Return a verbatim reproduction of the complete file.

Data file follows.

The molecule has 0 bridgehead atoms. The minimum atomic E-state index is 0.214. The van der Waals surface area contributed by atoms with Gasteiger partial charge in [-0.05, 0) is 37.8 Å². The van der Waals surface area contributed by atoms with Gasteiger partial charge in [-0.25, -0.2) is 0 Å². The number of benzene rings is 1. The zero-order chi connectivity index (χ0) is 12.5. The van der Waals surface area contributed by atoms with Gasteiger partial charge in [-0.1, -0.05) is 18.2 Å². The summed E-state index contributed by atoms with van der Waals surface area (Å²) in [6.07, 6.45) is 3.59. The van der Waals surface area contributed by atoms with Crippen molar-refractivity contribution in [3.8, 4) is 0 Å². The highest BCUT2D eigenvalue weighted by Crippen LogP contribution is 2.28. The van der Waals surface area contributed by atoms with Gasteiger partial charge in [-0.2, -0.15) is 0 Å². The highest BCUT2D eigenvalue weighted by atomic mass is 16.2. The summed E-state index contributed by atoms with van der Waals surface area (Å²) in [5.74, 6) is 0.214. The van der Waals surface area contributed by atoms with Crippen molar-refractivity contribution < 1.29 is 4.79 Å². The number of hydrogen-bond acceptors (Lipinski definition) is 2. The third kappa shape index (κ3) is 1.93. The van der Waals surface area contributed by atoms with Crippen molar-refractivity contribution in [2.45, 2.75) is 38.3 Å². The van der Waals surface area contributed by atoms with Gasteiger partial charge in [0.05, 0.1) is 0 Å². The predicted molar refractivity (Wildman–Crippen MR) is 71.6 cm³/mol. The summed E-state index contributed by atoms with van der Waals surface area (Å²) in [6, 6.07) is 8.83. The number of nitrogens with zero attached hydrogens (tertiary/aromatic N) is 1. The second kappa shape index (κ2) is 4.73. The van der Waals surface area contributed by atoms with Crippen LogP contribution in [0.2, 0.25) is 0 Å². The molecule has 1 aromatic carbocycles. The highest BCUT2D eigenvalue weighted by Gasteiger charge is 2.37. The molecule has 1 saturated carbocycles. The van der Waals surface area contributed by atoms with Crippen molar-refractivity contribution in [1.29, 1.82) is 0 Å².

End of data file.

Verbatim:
The molecule has 0 bridgehead atoms. The minimum atomic E-state index is 0.214. The van der Waals surface area contributed by atoms with Gasteiger partial charge in [-0.05, 0) is 37.8 Å². The van der Waals surface area contributed by atoms with Gasteiger partial charge in [-0.25, -0.2) is 0 Å². The number of benzene rings is 1. The zero-order chi connectivity index (χ0) is 12.5. The van der Waals surface area contributed by atoms with Gasteiger partial charge in [-0.1, -0.05) is 18.2 Å². The summed E-state index contributed by atoms with van der Waals surface area (Å²) in [6.07, 6.45) is 3.59. The van der Waals surface area contributed by atoms with Crippen molar-refractivity contribution in [3.8, 4) is 0 Å². The highest BCUT2D eigenvalue weighted by Crippen LogP contribution is 2.28. The van der Waals surface area contributed by atoms with Gasteiger partial charge in [-0.2, -0.15) is 0 Å². The highest BCUT2D eigenvalue weighted by atomic mass is 16.2. The summed E-state index contributed by atoms with van der Waals surface area (Å²) in [5.74, 6) is 0.214. The van der Waals surface area contributed by atoms with Crippen molar-refractivity contribution < 1.29 is 4.79 Å². The number of hydrogen-bond acceptors (Lipinski definition) is 2. The third kappa shape index (κ3) is 1.93. The van der Waals surface area contributed by atoms with Crippen molar-refractivity contribution in [2.45, 2.75) is 38.3 Å². The van der Waals surface area contributed by atoms with Gasteiger partial charge in [0.05, 0.1) is 0 Å². The predicted molar refractivity (Wildman–Crippen MR) is 71.6 cm³/mol. The summed E-state index contributed by atoms with van der Waals surface area (Å²) in [6, 6.07) is 8.83. The number of nitrogens with zero attached hydrogens (tertiary/aromatic N) is 1. The second kappa shape index (κ2) is 4.73. The van der Waals surface area contributed by atoms with Crippen LogP contribution in [0.2, 0.25) is 0 Å². The molecule has 1 aromatic carbocycles. The highest BCUT2D eigenvalue weighted by Gasteiger charge is 2.37. The molecule has 1 saturated carbocycles. The van der Waals surface area contributed by atoms with Crippen molar-refractivity contribution in [1.29, 1.82) is 0 Å².